Shifting Perspectives Study
Because anorexia begins in adolescence, early intervention is key to prevent a chronic course of the disorder. To date, there is only one intervention with substantial evidence-based support for treating anorexia in adolescents: Family Based Treatment (FBT). However, currently, only 50% of adolescents reach full remission after treatment.
Studies in adults and adolescents with anorexia indicate that they have inefficiencies in cognitive flexibility (e.g., have a difficult time switching gears or topics) and may struggle with big picture thinking. In addition, they frequently exhibit reduced behavioral flexibility (e.g. extreme perfectionism, perseveration, difficulties in learning new behaviors) that researchers believe reflects this underlying neurocognitive inefficiency. Importantly, researchers hypothesize that cognitive inefficiencies are a generalized risk factor for the development of anorexia. Targeting these inefficiencies may increase the effectiveness of treatment.
Using Cognitive Remediation Therapy (CRT) - a treatment known to improve cognitive flexibility by teaching individuals to think about how they think - this study combines FBT treatment with CRT to determine if we can improve long-term outcomes for more adolescents with anorexia. Currently, there is little research on how best to combine CRT with FBT for adolescents. While the vast majority of research has focused on using CRT with adolescents, we propose that it may be more impactful to provide CRT to the parents of adolescents with anorexia as parents are the individuals carrying the burden of treatment and re-nourishment of their child.
In this study, we are recruiting adolescents ages 12-18 with anorexia and enrolling them into one of three treatment arms: FBT alone, FBT plus parent-focused CRT or FBT plus adolescent-focused CRT. We will collect psychosocial, neurocognitive and behavioral measures throughout the study. The ultimate purpose of this project is to determine whether or not CRT improves cognitive flexibility in parents, adolescents or both. If successful, it will be the first step in determining how best to add CRT to FBT in order to improve outcomes.
Understanding Social Rewards
There are documented disruptions in reward and punishment sensitivity in eating disorders. We are examining this via a variety of studies. In addition to questionnaire-based research, we are examining social reward and avoidance of punishment via an Incentive Delay Task. Adolescents complete the IDT while undergoing a functional MRI. Funded by the BIRCWH program through the NIH, the latter study also includes males in an attempt to understand sex differences in reward circuity in adolescents with anorexia. Participant recruitment and data entry is ongoing.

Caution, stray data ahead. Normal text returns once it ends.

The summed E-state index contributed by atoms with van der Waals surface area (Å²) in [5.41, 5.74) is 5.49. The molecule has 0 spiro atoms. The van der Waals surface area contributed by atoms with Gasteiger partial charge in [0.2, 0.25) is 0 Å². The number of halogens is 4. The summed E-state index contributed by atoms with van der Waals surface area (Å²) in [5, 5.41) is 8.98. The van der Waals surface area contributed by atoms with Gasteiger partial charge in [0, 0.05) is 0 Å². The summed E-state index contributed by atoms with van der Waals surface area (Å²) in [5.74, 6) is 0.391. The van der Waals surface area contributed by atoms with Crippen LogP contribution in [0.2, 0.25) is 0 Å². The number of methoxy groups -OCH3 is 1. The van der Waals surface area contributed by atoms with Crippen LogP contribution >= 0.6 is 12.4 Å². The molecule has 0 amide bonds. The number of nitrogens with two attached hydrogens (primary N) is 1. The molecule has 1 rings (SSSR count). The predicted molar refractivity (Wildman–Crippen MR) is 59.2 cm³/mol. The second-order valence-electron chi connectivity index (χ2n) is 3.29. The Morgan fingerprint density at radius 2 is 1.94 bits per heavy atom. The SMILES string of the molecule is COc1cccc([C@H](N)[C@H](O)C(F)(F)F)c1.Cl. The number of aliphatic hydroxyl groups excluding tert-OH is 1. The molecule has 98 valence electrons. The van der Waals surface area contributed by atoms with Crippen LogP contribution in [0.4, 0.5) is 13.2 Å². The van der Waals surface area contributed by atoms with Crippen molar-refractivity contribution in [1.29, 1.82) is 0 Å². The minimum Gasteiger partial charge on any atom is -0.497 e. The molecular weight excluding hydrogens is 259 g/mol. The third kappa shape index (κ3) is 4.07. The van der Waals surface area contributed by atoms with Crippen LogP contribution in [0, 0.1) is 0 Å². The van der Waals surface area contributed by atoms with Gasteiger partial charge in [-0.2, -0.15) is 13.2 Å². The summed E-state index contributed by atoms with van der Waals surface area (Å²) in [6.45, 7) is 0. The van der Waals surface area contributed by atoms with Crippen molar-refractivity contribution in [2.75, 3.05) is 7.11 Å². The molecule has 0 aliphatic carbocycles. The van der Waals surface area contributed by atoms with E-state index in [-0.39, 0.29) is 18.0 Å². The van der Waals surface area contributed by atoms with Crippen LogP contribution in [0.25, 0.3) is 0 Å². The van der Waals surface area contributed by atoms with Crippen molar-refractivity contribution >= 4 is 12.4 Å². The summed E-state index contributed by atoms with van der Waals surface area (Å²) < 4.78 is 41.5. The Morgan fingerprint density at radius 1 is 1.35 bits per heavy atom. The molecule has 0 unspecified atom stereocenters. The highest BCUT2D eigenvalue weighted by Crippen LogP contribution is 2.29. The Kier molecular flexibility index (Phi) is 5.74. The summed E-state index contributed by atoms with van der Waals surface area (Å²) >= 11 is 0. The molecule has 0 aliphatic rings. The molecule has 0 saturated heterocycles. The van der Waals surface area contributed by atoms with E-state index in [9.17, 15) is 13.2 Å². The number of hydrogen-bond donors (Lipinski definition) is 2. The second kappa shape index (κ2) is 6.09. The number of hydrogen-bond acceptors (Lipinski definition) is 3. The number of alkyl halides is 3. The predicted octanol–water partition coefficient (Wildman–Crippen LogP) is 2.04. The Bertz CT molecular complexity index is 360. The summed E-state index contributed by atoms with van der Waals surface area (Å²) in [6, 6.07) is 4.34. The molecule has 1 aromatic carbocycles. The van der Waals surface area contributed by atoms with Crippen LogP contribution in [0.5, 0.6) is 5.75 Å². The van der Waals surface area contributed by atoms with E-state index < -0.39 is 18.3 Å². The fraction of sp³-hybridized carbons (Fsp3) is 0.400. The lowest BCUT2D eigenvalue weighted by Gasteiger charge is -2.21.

Funded by the Hilda and Preston Davis Foundation, the goal of this study was to examine the feasibility of using Cognitive Remediation Therapy (CRT) as a pre-treatment intervention with adolescents with anorexia nervosa during an inpatient stay for medical stabilization. Adolescents received up to 8 sessions of CRT while hospitalized. We also included a parent involvement component. In one group (Teach the Parent), adolescents conducted up to 4 CRT sessions with a parent; in the other, adolescents conducted up to 4 sessions of Family Fun Time (positive interactions with parents that do not involve the eating disorder). Finally, we included a control condition: treatment as usual. The study recruitment and follow-ups are complete. Data analysis and publications are ongoing.
TRG continues to explore the best way to use CRT with adolescents who have eating disorders.
Retrospective Chart Reviews
Retrospective chart review (RCR) is a research methodology that uses existing patient-centered data to answer specific research questions. RCRs allow researchers to leverage data to examine clinically relevant questions – results can be used to inform practice and subsequent prospective studies. We are currently conducting a number of RCRs to answer questions about sex differences in eating disorders (funded by the BIRCWH), eating disorder severity specifiers, and other clinically relevant questions. We employ best practices in RCR.
A systematic review poses a research question, identifies inclusion and exclusion criteria, collects empirical evidence that fits the pre-specified eligibility criteria, all in order to answer the research question. We are currently undertaking two systematic reviews related to our research foci. A number of others are planned and are an excellent opportunity for research assistants to have in-depth exposure to a topic of interest.